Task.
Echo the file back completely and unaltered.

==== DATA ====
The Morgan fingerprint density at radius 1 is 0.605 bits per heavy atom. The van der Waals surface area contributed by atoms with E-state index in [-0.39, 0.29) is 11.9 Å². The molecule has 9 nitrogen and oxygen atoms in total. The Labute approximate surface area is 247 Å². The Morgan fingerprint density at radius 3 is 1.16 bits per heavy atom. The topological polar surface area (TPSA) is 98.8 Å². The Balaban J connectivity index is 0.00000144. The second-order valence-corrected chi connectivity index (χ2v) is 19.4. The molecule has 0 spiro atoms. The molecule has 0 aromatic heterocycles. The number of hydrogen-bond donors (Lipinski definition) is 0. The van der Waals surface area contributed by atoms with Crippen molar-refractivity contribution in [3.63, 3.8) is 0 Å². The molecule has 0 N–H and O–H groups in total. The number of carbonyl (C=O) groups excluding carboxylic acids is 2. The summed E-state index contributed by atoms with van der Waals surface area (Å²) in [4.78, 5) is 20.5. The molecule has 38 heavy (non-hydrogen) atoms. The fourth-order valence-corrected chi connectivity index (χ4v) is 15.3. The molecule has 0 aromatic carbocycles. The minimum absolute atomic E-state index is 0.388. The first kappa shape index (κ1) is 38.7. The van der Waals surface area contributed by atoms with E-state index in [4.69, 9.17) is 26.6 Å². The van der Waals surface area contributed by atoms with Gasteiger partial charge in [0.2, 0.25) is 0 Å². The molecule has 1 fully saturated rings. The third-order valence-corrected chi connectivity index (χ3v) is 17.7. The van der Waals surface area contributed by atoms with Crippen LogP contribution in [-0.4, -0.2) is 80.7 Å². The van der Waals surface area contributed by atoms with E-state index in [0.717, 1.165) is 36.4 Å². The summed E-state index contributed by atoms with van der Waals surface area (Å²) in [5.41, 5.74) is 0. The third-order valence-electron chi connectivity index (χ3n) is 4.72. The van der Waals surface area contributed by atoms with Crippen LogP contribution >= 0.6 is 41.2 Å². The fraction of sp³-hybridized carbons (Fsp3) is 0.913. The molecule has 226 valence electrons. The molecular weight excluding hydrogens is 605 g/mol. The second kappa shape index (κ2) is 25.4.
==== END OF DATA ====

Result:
The Morgan fingerprint density at radius 1 is 0.605 bits per heavy atom. The van der Waals surface area contributed by atoms with E-state index in [-0.39, 0.29) is 11.9 Å². The molecule has 9 nitrogen and oxygen atoms in total. The Labute approximate surface area is 247 Å². The Morgan fingerprint density at radius 3 is 1.16 bits per heavy atom. The topological polar surface area (TPSA) is 98.8 Å². The Balaban J connectivity index is 0.00000144. The second-order valence-corrected chi connectivity index (χ2v) is 19.4. The molecule has 0 spiro atoms. The molecule has 0 aromatic heterocycles. The number of hydrogen-bond donors (Lipinski definition) is 0. The van der Waals surface area contributed by atoms with Crippen molar-refractivity contribution in [3.63, 3.8) is 0 Å². The molecule has 0 N–H and O–H groups in total. The number of carbonyl (C=O) groups excluding carboxylic acids is 2. The summed E-state index contributed by atoms with van der Waals surface area (Å²) in [4.78, 5) is 20.5. The molecule has 38 heavy (non-hydrogen) atoms. The fourth-order valence-corrected chi connectivity index (χ4v) is 15.3. The molecule has 0 aromatic carbocycles. The minimum absolute atomic E-state index is 0.388. The first kappa shape index (κ1) is 38.7. The van der Waals surface area contributed by atoms with E-state index in [4.69, 9.17) is 26.6 Å². The van der Waals surface area contributed by atoms with Gasteiger partial charge in [0.2, 0.25) is 0 Å². The molecule has 1 fully saturated rings. The third-order valence-corrected chi connectivity index (χ3v) is 17.7. The van der Waals surface area contributed by atoms with Crippen LogP contribution in [-0.4, -0.2) is 80.7 Å². The van der Waals surface area contributed by atoms with E-state index in [0.717, 1.165) is 36.4 Å². The summed E-state index contributed by atoms with van der Waals surface area (Å²) in [5.41, 5.74) is 0. The third-order valence-electron chi connectivity index (χ3n) is 4.72. The van der Waals surface area contributed by atoms with Crippen LogP contribution >= 0.6 is 41.2 Å². The fraction of sp³-hybridized carbons (Fsp3) is 0.913. The molecule has 226 valence electrons. The molecular weight excluding hydrogens is 605 g/mol. The second kappa shape index (κ2) is 25.4.